This ill-advised chimera of publicly-traded company and national economy would eventually result in massive inflation, which in turn triggered a bank run, at which point Law was forced to explain they didn’t have the gold and silver to pay back people looking to sell their shares. This ended in another massive financial crisis and the second country to exile Law. (The first was for killing a guy in Scotland.)
Dutch East India Company: $8.28 Trillion
Finally, at number one, Big Poppa itself. The most valuable company of all time, and it’s not exactly a photo finish. In the year 1602, the seed that would eventually blossom into some highly problematic foliage was planted with the founding of the Vereenigde Oostindische Compagnie, or the Dutch East India Company. An absolute juggernaut built on the spice and slave trade in the East Indies, ended up becoming a cautionary tale about the absolute corruption caused by absolute power. The Dutch East India Company also has a particularly questionable feather in its cap, especially given how things turned out: It was one of the first ever companies to offer shares for public purchase, effectively creating the modern idea of the IPO and stocks.
It might have been the only stock to own, but it was also a good one: To this day, the Dutch East India Company holds the crown of the highest valuation ever, reaching $8.28 trillion. Compared to the Mississippi Company or South Sea Company, the Dutch East India Company wasn’t nearly as short-lived or speculative. It genuinely was one of the most successful business enterprises in the history of the world, and had a hand in innumerable modern economic developments. This was, as it usually is, built on the backs of many that didn’t profit at all, but that’s never the shareholders’ problem!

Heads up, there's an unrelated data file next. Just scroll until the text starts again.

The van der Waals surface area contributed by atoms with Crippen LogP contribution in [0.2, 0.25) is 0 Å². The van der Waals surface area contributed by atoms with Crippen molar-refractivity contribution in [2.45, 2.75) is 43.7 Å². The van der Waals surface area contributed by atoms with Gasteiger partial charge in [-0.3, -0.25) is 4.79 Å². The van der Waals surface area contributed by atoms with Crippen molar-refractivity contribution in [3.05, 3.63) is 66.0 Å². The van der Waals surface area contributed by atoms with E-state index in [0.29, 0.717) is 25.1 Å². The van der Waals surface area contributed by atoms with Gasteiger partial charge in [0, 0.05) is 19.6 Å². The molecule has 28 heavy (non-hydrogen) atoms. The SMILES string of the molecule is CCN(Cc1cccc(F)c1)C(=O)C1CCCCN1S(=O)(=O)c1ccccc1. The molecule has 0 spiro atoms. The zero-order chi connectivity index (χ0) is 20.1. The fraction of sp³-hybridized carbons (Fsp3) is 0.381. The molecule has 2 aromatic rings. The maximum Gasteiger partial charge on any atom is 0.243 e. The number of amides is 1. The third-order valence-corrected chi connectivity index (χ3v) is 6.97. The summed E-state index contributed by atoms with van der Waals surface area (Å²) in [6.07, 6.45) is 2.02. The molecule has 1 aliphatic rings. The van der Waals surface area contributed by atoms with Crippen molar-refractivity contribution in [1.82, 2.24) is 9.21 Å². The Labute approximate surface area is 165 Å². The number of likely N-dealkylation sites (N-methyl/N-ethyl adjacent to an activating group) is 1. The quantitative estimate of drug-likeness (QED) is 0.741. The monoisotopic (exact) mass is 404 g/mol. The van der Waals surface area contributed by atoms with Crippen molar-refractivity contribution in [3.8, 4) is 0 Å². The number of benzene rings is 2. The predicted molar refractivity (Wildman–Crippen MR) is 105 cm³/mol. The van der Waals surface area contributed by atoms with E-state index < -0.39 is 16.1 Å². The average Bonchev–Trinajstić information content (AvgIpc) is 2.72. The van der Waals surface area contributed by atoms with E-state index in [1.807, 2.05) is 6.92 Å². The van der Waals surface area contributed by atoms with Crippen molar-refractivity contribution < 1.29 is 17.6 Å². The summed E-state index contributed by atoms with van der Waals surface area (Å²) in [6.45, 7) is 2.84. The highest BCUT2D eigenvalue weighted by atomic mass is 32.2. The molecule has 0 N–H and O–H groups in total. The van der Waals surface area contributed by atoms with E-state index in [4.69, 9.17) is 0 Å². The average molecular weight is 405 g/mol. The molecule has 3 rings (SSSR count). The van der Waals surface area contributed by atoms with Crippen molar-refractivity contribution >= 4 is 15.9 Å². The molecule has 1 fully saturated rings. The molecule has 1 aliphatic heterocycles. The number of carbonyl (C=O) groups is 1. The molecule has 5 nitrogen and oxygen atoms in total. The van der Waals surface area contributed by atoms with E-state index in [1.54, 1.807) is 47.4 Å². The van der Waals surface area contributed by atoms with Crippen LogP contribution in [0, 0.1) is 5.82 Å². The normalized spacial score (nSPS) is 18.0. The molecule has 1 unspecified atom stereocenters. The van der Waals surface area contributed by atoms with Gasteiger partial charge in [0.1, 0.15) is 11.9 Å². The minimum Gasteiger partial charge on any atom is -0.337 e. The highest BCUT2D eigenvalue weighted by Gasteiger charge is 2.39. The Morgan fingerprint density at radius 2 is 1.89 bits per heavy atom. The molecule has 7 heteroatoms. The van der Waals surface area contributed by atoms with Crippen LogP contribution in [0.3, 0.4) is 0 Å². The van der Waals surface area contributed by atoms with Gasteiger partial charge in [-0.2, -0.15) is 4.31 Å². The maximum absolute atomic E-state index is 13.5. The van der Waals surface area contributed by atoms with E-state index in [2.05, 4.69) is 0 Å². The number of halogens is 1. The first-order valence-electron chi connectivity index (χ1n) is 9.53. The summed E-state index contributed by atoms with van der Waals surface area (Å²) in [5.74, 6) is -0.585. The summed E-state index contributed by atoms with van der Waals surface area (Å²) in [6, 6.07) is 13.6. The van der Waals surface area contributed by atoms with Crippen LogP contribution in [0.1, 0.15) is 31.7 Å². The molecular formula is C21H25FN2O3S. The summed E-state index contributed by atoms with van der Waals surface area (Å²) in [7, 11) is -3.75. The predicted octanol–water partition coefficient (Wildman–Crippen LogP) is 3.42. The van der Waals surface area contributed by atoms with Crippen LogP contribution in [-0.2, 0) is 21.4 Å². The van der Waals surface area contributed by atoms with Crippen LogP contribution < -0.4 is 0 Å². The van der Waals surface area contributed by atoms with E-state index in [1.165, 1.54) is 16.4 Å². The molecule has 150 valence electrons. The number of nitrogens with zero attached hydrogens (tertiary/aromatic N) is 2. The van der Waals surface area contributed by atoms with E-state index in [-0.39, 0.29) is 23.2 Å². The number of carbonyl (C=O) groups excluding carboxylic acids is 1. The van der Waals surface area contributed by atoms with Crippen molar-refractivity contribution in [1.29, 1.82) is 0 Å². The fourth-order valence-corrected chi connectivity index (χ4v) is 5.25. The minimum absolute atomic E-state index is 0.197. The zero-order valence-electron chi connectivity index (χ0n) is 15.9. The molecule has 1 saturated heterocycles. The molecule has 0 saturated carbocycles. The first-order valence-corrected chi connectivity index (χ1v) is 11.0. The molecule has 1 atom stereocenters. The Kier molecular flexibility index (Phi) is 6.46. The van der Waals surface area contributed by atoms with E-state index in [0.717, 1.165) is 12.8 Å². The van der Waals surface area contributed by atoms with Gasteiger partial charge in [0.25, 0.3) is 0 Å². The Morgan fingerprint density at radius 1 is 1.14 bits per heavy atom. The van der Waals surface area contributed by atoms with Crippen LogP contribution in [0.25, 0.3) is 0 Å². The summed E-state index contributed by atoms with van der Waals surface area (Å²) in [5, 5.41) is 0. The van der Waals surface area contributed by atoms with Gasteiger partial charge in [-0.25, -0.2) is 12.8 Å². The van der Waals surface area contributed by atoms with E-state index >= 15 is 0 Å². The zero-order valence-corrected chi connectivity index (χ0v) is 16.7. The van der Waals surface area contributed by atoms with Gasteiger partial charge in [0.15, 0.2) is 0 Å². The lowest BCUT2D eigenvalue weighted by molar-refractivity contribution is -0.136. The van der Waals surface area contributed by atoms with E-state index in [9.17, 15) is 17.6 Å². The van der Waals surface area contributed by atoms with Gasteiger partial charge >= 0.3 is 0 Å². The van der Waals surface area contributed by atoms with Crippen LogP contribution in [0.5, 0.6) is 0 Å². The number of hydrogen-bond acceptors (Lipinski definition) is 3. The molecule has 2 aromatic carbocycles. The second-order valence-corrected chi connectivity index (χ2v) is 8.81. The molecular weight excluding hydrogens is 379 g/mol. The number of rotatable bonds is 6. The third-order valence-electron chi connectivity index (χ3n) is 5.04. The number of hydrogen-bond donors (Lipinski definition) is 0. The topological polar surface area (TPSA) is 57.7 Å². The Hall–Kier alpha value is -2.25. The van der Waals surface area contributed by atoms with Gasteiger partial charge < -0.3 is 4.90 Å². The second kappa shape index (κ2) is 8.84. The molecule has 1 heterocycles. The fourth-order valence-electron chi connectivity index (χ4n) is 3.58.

What was a serious problem was — and you’re never going to believe this — corruption among officials? In a company this successful? Color me gobsmacked! They would even be carried in palanquins in Bengal, almost never the form of transportation chosen by anyone particularly trustworthy. In the end, after a roughly 200-year run, the Dutch East India Company was dissolved, putting an end to the most successful business of all time.